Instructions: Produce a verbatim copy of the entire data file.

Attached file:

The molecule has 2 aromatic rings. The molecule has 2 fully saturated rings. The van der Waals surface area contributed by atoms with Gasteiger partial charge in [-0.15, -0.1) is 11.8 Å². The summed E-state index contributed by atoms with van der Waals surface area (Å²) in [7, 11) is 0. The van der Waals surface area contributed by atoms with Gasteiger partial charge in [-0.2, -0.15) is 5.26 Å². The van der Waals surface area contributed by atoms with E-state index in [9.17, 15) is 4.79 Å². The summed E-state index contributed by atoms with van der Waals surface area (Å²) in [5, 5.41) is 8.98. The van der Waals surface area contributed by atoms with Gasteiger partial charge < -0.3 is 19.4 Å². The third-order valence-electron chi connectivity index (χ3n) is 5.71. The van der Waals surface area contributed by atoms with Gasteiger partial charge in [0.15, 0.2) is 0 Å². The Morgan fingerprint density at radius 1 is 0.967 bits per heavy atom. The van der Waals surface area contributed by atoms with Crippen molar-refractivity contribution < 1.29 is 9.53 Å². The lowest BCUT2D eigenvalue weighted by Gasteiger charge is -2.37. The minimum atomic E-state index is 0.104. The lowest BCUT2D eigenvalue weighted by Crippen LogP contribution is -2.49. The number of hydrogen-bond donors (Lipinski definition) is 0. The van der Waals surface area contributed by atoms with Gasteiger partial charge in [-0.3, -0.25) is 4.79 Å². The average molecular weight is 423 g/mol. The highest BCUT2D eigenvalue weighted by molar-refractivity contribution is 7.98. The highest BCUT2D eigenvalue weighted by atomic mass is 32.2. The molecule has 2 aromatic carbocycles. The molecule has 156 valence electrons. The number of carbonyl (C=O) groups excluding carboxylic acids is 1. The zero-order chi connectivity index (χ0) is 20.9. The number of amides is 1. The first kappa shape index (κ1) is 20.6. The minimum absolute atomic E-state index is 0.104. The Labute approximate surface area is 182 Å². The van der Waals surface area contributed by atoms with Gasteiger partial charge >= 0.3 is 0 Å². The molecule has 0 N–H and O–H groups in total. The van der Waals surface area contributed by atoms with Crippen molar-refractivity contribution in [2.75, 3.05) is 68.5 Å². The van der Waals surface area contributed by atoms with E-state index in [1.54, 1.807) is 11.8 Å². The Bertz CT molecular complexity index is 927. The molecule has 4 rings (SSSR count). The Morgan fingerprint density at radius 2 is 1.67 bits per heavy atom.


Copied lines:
The molecule has 2 aromatic rings. The molecule has 2 fully saturated rings. The van der Waals surface area contributed by atoms with Gasteiger partial charge in [-0.15, -0.1) is 11.8 Å². The summed E-state index contributed by atoms with van der Waals surface area (Å²) in [7, 11) is 0. The van der Waals surface area contributed by atoms with Gasteiger partial charge in [-0.2, -0.15) is 5.26 Å². The van der Waals surface area contributed by atoms with E-state index in [9.17, 15) is 4.79 Å². The summed E-state index contributed by atoms with van der Waals surface area (Å²) in [5, 5.41) is 8.98. The van der Waals surface area contributed by atoms with Gasteiger partial charge < -0.3 is 19.4 Å². The third-order valence-electron chi connectivity index (χ3n) is 5.71. The van der Waals surface area contributed by atoms with Gasteiger partial charge in [0.15, 0.2) is 0 Å². The Morgan fingerprint density at radius 1 is 0.967 bits per heavy atom. The van der Waals surface area contributed by atoms with Crippen molar-refractivity contribution < 1.29 is 9.53 Å². The lowest BCUT2D eigenvalue weighted by Gasteiger charge is -2.37. The minimum atomic E-state index is 0.104. The lowest BCUT2D eigenvalue weighted by Crippen LogP contribution is -2.49. The number of hydrogen-bond donors (Lipinski definition) is 0. The van der Waals surface area contributed by atoms with Gasteiger partial charge in [-0.3, -0.25) is 4.79 Å². The average molecular weight is 423 g/mol. The highest BCUT2D eigenvalue weighted by molar-refractivity contribution is 7.98. The highest BCUT2D eigenvalue weighted by atomic mass is 32.2. The molecule has 2 aromatic carbocycles. The molecule has 156 valence electrons. The number of carbonyl (C=O) groups excluding carboxylic acids is 1. The zero-order chi connectivity index (χ0) is 20.9. The number of amides is 1. The first kappa shape index (κ1) is 20.6. The minimum absolute atomic E-state index is 0.104. The Labute approximate surface area is 182 Å². The van der Waals surface area contributed by atoms with Gasteiger partial charge >= 0.3 is 0 Å². The molecule has 0 N–H and O–H groups in total. The van der Waals surface area contributed by atoms with Crippen molar-refractivity contribution in [2.75, 3.05) is 68.5 Å². The van der Waals surface area contributed by atoms with E-state index in [1.54, 1.807) is 11.8 Å². The Bertz CT molecular complexity index is 927. The molecule has 4 rings (SSSR count). The Morgan fingerprint density at radius 2 is 1.67 bits per heavy atom.